Presentation on theme: "Carolingian and Ottonian Architecture Early Medieval to Carolingian Architecture Early medieval architecture was characterized by plain exteriors. Entrances."— Presentation transcript:
Early Medieval to Carolingian Architecture Early medieval architecture was characterized by plain exteriors. Entrances became increasingly impressive and elaborate in the Carolingian period and beyond. The elaborate entrances - westworks - set the tone for later Romanesque and Gothic facades.
Monasticism In a dangerous age, even monks lived in fortified communities.
Monasticism The abbey church and the cloisters were the centers of prayer. The work center of every monastery was the scriptoria, where manuscripts were written and copied.
The Palatine Chapel - Aachen During his trip to Rome, where he was crowned Holy Roman Emperor, Charlemagne was impressed by the Byzantine church of San Vitale. He had his own version of it built in his capital.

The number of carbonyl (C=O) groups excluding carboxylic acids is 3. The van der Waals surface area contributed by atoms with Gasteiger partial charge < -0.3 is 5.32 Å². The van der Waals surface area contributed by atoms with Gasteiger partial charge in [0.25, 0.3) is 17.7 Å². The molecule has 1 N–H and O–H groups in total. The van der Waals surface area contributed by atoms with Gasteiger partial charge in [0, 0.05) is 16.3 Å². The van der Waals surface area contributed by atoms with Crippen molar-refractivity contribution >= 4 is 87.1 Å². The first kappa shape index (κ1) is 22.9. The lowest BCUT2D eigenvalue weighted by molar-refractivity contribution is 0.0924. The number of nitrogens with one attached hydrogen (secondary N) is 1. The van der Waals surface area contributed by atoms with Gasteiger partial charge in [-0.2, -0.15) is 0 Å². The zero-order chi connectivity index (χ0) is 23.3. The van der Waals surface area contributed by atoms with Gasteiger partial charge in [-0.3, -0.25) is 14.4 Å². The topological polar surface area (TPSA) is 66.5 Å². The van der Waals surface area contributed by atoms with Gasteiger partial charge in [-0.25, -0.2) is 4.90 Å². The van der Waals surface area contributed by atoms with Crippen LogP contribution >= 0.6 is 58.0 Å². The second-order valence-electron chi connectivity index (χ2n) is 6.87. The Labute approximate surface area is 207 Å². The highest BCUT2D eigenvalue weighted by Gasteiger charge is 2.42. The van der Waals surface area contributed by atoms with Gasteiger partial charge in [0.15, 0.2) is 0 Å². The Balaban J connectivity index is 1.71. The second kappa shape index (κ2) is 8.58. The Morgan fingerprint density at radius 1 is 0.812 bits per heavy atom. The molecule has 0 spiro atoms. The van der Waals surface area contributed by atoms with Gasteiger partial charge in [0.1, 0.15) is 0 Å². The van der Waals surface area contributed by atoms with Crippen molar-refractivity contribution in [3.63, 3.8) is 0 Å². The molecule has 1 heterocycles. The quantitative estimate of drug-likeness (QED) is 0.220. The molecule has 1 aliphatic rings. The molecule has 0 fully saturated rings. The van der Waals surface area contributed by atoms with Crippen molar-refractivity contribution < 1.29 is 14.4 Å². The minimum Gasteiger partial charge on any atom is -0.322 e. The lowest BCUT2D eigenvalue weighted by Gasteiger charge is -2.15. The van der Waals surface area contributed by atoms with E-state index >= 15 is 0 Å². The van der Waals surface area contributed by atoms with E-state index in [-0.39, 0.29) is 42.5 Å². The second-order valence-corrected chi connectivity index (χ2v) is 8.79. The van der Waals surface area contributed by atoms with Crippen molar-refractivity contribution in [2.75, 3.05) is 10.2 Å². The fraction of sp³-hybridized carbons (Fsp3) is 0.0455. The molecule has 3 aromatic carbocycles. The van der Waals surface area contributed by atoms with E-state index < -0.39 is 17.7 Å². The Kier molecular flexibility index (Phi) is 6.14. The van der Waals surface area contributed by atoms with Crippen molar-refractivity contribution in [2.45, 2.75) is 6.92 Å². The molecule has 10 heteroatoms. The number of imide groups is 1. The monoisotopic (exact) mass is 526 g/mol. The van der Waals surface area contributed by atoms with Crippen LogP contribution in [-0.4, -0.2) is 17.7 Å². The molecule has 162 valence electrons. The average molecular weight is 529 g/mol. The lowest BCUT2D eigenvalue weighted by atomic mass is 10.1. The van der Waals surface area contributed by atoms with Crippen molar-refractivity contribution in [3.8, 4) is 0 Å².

Charlemagne’s Palatine Chapel This is the best preserved Carolingian building. It was designed by Otto of Metz, based on the octagonal plan of San Vitale. It is a much more vertical space, however.
St. Michael, Hildesheim The church was designed by St. Bernward, the Bishop of Hildesheim. Interior space is divided up into chancels, transepts and apses, all based on equal squares. Towers also cover the crossings.
Ottonian Architecture St. Michael Hildesheim 1010-1033
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